Fantastic Four
Watch where you put that hand, Mr. Fantastic … I’ll look too.

Theatrical Release Date: 07/08/2005
Director: Tim Story
Cast: Ioan Gruffudd, Jessica Alba, Michael Chiklis, Chris Evans, Julian McMahon

To kick off my newly titled column, I begin with one of the worst movies of the year: “Fantastic Four”. Did I give too much of my review away already? In a nutshell, and to use a pun, “Fantastic Four” is not worth your hard-earned ten.

Where to begin … Well, let’s look at the cast. Ioan Gruffudd plays Reed and does a competent job. (Though how he’s on the short list for the next James Bond, you got me). Michael Chiklis tackles the role of Ben Grimm admirably and Chris Evans’ portrayal of the Human Torch is actually ‘fantastic’! A film solely about him probably would have lived up to the title.

Wait, you’ve left two people out you say? Well, Jessica Alba (Susan Storm) isn’t as bad as I had feared/hoped. And thankfully, the costume department removed the top 2 buttons of all of her outfits. But that doesn’t mean that the 2 or 3 times she’s asked to emote, I’m not forced to guffaw. And without an ‘R’ rating, we clearly are not seeing what we wanted from the Invisible Girl.

Where, oh where, do I begin with Julian McMahon’s portrayal of Dr. Victor Von Doom. I could chalk his inability to pull off a convincing villain on the change in his background story, but somehow I think it’s better they gave him powers via the cosmic storm, rather than the actual disfigurement via college lab accident, because that probably cut 15-20 minutes off of the running time (and boy, were there some times I wanted to run).

However, there are 2 main factors to Dr. Doom being more like Dr. Not So Scary. One, who is afraid of Julian McMahon? I mean, seriously, he played the ultimate evil source turned consummate husband of Alyssa Milano on Charmed. And two, the director of this fine feature film was Tim Story, who most recently undigested “Taxi” on screens around the world.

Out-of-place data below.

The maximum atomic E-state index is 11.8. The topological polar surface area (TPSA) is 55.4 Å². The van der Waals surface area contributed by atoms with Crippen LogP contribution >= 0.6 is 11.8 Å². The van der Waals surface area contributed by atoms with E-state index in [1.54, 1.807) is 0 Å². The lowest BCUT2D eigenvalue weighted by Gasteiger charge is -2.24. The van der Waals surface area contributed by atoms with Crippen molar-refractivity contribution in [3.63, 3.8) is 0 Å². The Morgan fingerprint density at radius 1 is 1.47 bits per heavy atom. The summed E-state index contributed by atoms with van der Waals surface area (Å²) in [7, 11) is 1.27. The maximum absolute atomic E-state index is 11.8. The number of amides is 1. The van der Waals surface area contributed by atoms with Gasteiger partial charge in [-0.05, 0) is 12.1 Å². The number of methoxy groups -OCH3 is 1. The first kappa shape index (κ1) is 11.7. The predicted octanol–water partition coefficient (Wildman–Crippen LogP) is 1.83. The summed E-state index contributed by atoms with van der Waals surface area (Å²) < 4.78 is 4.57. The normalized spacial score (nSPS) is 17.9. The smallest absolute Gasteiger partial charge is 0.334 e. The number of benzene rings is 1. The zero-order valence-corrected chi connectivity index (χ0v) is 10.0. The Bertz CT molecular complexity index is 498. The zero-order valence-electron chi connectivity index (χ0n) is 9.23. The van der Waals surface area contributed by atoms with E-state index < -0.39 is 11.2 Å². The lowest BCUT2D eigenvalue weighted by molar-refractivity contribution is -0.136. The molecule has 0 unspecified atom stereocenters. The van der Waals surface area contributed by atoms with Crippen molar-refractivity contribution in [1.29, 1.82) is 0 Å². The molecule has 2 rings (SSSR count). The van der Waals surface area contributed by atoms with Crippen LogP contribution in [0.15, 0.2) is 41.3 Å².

It really is no surprise he wasn’t able to pull all the elements together in this film. And with one of, if not the most, important elements of a comic book movie being a believable villain, “Fantastic Four” was doomed from the start, literally.

All in all, this film had a lot of things it could have built upon, but didn’t because it tried to use every cliche in the book: While snowboarding, the Human Torch catches on fire and creates a hot spring for him and his ski bunny ; Susan Storm goes invisible when she feels like no one sees her; Mr. Fantastic only makes the plot-driving mistakes ; and a blind woman sees through the Thing’s rocky exterior to a heart of gold (it’s in the comic, but we didn’t need it in this first film, it only added to an already crowded landscape of oversentimentality).

The special effects were fairly good, minus the space station scenes, where it would have been more believable to use Lego sets than the crappy green scene shots of the Earth they did give us. The use of extreme sports felt like watching a Mountain Dew commercial that wouldn’t end. And when the space shuttle was docking with the station orbiting Earth, I had the same thoughts you might have right at the top of the ascent of a roller coaster – ‘Why did I do this? Please God, let this just be over.”

An hour and 45 minutes later, I got my wish. But not of course, before they throw one of the dumbest, unneeded cliffhanger endings at the audience. Every single “Friday the 13th” film did it better, and at least in those films, I was sure in real life I would run away from that masked menace with a machete.

In order to enjoy this film, make sure to bring along a keg of Foster’s. I give it a 2 out of 5.